Classical in the Country

The Chamber Ensemble

From my recent blogs, you might expect that the music you would hear in the mountains would be mostly country and bluegrass.  We do have more variety than you might expect.  Eastern Menonite University and local churches in Harrisonburg, VA, hosts a Bach Festival each June.  The Shenandoah Valley Music Festival, in Oarkney Springs, VA, has an out-door stage with several weekends of classical music during the summer.  And, now the Landes Arts Center, in Petersburg, WV, has a stage for music of all styles, including classical music.

The Landes Arts Center was constructed a few years ago with the intent of becoming a performance space for local, regional and guest artists in music, stage, and poetry.  The schedule has been developing since their openning.  This was our first classical performance there.  From other performances that we have attended, I anticipated that the depth of the stage and the 300 seat auditorium would be best suited for a 6 to 8 piece country band.  However, I was pleasantly surprised to see how well the 14 members of the Fresta Valley Christian School Chamber Ensemble filled the stage and auditorium.  You can check out their websites at www.landesartscenter.com and http://frestavalley.org/.

This Saturday (4/2/11), William Keller brought the String Ensemble and nine of the members of the Concert Choir from the Fresta Valley Christian School, in Marshall, VA. There is a local connection, in case you doubted.  Mr. Keller went to school at Fresta Valley Christian School, but learned about music in the Potomac Valley Men’s Choir, a South Branch valley institution.  After developing his musical experiences, he has returned to direct the school’s orchestra.  Mr. Keller is the grandson of Charles and Alma Webster, who are our neighbors.  Charles, Russell, and Walter built our garage and finished a dinning room to our cabin, when we moved out here full time.  They are good neighbors and have taught us useful country skills.  So, we attend for our enjoyment of classical music and for friendship.

The selections for the evening ranged from instrumental and vocal arrangements of spirituals to movements from symphonies.  Where else could you hear “Deep River”, “Heart and Soul” and the Allegretto from Beethoven’s Sympony #7 in sequence.  What impressed me was how they carried out the concept of ensemble.  In an age when we admire soloists,  reduce church choirs to praise bands (and thus members of the church to audiences of someone else’s talent), and host Idol (Idle?) TV shows where the hype is who gets canned every week, I was impressed with how these teenagers worked together.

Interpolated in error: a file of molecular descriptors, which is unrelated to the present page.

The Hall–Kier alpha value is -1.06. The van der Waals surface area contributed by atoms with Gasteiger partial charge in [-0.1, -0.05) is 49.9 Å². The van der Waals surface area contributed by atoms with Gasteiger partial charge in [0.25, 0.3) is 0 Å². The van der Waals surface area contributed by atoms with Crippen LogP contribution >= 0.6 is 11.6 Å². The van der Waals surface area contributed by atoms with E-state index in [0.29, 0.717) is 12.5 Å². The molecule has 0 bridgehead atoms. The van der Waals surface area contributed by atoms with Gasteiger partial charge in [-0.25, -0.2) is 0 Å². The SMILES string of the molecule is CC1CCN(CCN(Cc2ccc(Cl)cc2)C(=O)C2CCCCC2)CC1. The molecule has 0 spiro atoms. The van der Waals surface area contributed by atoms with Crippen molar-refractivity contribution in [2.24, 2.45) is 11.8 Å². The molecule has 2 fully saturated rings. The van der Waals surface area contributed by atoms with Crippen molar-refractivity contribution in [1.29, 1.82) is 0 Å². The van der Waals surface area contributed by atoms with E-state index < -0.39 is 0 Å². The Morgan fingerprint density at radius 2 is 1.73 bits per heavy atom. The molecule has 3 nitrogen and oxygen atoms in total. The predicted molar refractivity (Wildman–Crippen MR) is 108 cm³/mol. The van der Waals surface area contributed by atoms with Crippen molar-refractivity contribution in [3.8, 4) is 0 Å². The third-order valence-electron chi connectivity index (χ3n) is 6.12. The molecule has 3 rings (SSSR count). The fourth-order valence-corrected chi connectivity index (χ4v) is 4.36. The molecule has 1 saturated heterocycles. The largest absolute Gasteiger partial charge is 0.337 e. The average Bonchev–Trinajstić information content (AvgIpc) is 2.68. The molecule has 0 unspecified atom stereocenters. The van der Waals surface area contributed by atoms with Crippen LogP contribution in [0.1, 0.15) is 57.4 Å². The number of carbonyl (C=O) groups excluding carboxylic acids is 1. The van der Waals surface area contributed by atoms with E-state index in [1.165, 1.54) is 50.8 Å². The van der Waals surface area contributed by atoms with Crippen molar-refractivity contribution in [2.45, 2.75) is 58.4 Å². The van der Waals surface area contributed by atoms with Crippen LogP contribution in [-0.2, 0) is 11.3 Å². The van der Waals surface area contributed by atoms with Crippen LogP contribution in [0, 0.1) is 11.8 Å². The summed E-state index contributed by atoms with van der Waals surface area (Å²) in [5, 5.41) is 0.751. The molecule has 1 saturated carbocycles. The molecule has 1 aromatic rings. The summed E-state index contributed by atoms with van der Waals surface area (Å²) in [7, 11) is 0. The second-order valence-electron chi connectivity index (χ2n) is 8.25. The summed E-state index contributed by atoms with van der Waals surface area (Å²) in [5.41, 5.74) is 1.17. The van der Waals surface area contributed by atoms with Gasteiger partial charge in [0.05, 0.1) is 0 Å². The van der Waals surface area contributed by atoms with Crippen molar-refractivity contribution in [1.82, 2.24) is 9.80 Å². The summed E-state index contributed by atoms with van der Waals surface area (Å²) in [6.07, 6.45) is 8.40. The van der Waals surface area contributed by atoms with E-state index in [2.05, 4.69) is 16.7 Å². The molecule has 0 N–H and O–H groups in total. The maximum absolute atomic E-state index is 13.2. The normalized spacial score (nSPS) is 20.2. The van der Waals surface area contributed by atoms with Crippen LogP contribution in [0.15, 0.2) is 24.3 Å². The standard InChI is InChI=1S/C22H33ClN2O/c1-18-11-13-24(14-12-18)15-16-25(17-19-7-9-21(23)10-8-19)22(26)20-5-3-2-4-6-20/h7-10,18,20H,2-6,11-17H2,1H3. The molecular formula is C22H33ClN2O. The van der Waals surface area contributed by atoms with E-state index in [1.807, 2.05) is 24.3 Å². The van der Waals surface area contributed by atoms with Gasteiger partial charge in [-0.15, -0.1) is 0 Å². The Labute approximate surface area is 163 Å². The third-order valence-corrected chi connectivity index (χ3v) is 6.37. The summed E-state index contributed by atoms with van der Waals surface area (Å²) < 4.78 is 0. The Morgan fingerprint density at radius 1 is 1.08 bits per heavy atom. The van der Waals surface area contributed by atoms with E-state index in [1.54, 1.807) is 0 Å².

The Applause

In an ensemble, no one stands out.  The strength is in the group.  I’m not thinking about technical skills, such as a note off key or rhythm skipped, but timing.  The instruments or music books go up at the same time.  The bowing is kept in sequence.  These make a performance pleasing to watch. I can put in a CD of St. Martin’s in the Field or Hillary Hahn if I want virtuosity.  But, then I am alone in my cabin.  No, I want to see the eye dart from the music to the conductor with precise attention.  I want to see the bangs wave during an intense section, then settle as the piece glides into a long breath soaring across the stage.  Then, with the last bow, the smile that come across a young person’s face and the eye glancing at each other, “We made it!”.  Then silence. The music turned.  The baton raised, and the next selection begun.  This group fulfilled my desire.

The Concert Choir

As if that were not enough, several of the Chamber Ensemble are also part of the Concert Choir.  They performed several songs from their repertoire.  This is a small enough group that each voice can be heard as they blend together.  I envision a crystal glass filling with a delicious libation, at one moment sweet with a light bouquet, at another an oaky taste from seasoning well.

Mr. Keller selected movements from two of my favorite symphonies that I associate with my youth: Saint-Saenes’s Organ Symphony, and Dvorak New World symphony (which coincidentally I have planned to mention in a blog in about a week’s time).   He asked if anyone in the audience had suggestions for next year.  I propose a movement from Mendelssonh’s Reformation Symphony.  I’ll check back next year for classical music in the country.

P. S. As an added bonus, the evening started with a hilarious comic bit about how poorly we listen, and the resulting confusion this brings.  I just happened to be watching Monty Python’s show about the Cycling Tour this afternoon.  Sorry, I did not catch the names of the two young men who performed the half a dozen roles with wit and gesture, but they did remind me of some of the skits that Eric Schwartz and I did in high school.  Thanks for the memories.

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About hermitsdoor

Up here in the mountains, we have a saying, "You can't get there from here", which really means "We wouldn't go the trouble to do that". Another concept is that "If you don't know, we ain't telling." For the rest, you'll have to read between the lines.
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2 Responses to Classical in the Country

  1. walkingsmall says:

    The talent in high school programs like this always impresses me. From all the names I am hearing in your posts, I have a request that may not be simple. I love maps – I wonder if there’s an easy way to include one in your ‘brown signs’ or community event posts?

  2. Hermit says:

    Hmmm. I’ll have to investage how to add maps to my blogs. I am sure that the techolonogy is somewhere.

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